Kurt Zadek Lewin (September 9, 1890 - February 12, 1947) was a German-American Psychologist, known as one of the modern pioneers of social, organizational, and applied psychology. Lewin is often recognized as the "founder of Social Psychology" and was one of the first to study group dynamics and organizational development.
In 1890, he was born into a Jewish family in Mogilno, Poland (then in County of Mogilno, province of Posen, Prussia). He was one of four children born into a middle-class family. His father owned a small general store and a farm. The family moved to Berlin in 1905. In 1909, he entered the University of Freiburg to study medicine, but transferred to University of Munich to study Biology. He became involved with the socialist movement and women's rights around this time. He served in the German army when World War I began. Due to a war wound, he returned to the University of Berlin to complete his Ph.D., with Carl Stumpf (1848–1936) the supervisor of his doctoral thesis.
Lewin had originally been involved with schools of behavioral psychology before changing directions in research and undertaking work with psychologists of the Gestalt School of Psychology, including Max Wertheimer and Wolfgang Kohler. He also joined the Psychological Institute of the University of Berlin where he lectured and gave seminars on both philosophy and psychology. Lewin often associated with the early Frankfurt School, originated by an influential group of largely Jewish Marxists at the Institute for Social Research in Germany. But when Hitler came to power in Germany in 1933 the Institute members had to disband, moving to England and then to America. In that year, he met with Eric Trist, of the London Tavistock Clinic. Trist was impressed with his theories and went on to use them in his studies on soldiers during the Second World War.
Lewin immigrated to the United States in August 1933 and became a naturalized citizen in 1940. Earlier, he had spent six months as a visiting professor at Stanford in 1930, but on his immigration to the United States, Lewin worked at Cornell University and for the Iowa Child Welfare Research Station at the University of Iowa. Later, he went on to become director of the Center for Group Dynamics at MIT. While working at MIT in 1946, Lewin received a phone call from the Director of the Connecticut State Inter Racial Commission requesting help to find an effective way to combat religious and racial prejudices. He set up a workshop to conduct a 'change' experiment, which laid the foundations for what is now known as sensitivity training. In 1947, this led to the establishment of the National Training Laboratories, at Bethel, Maine. Carl Rogers believed that sensitivity training is "perhaps the most significant social invention of this century."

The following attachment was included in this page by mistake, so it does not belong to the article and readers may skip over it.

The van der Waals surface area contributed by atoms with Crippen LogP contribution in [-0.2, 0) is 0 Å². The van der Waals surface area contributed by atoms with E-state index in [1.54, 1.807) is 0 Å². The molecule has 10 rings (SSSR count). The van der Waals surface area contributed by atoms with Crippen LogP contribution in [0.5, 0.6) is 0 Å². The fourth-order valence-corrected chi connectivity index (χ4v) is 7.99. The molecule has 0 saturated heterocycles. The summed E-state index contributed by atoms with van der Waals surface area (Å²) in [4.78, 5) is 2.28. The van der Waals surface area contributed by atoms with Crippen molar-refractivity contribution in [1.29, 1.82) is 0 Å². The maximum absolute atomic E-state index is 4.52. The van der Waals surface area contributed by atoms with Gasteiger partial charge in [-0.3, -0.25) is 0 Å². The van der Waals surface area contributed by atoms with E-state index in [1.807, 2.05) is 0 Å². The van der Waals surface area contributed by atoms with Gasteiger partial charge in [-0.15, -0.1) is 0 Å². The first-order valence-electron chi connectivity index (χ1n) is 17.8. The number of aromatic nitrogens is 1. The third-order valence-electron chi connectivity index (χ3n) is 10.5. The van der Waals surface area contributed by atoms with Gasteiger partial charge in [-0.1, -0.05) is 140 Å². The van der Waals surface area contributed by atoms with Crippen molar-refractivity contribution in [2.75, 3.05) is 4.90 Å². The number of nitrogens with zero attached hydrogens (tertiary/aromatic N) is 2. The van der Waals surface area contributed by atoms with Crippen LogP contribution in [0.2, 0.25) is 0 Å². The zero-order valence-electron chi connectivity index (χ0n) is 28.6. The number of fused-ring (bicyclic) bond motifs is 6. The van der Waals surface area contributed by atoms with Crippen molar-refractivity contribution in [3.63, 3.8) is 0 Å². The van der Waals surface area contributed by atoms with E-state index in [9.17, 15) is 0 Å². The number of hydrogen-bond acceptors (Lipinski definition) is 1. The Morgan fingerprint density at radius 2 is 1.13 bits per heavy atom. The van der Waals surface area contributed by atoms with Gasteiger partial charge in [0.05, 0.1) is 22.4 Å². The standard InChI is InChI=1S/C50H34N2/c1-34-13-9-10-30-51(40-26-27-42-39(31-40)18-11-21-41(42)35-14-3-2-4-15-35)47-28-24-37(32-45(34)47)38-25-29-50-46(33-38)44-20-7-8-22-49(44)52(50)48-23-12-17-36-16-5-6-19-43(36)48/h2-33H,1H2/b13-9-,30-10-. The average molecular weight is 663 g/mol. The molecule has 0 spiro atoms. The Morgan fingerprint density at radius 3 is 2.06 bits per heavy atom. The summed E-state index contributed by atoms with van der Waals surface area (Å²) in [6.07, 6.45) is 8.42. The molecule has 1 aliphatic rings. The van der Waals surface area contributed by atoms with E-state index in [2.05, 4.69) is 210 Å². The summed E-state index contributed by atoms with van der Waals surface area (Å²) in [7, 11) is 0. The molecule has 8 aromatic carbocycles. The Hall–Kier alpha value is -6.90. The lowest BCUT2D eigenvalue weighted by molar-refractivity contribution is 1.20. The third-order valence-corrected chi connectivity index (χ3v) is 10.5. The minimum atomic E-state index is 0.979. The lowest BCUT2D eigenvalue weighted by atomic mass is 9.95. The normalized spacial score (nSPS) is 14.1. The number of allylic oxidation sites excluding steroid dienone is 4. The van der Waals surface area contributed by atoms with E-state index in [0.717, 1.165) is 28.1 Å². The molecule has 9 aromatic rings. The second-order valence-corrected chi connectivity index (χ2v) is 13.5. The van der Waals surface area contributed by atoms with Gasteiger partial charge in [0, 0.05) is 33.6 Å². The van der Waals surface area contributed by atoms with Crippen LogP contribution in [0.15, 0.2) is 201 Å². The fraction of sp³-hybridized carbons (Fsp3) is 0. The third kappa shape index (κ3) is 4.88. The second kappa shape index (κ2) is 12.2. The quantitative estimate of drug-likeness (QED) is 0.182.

Lewin worked on the fields like: Force field analysis, Action research, Leadership climates, Change process
The Lewin's Equation, B=ƒ(P,E), is a psychological equation of behavior developed by Kurt Lewin. It states that behavior is a function of the person and their environment .
The equation is the psychologist's most well known formula in Social Psychology, of which Lewin was a modern pioneer. When first presented in Lewin's book “Principles of Topological Psychology”, published in 1936, it contradicted most popular theories in that it gave importance to a person's momentary situation in understanding his or her behavior, rather than relying entirely on the past.
Kurt Lewin Awards: awards will be extended at each General Meeting in recognition of a significant research contribution in Social Psychology. The aim of this new award is to reward full members for outstanding scientific contributions to Social Psychology and to "bridge the gap" that existed in the old EASP award system whereby only people at the very beginning or toward the end of their career were recognized for their research contributions by the Association.
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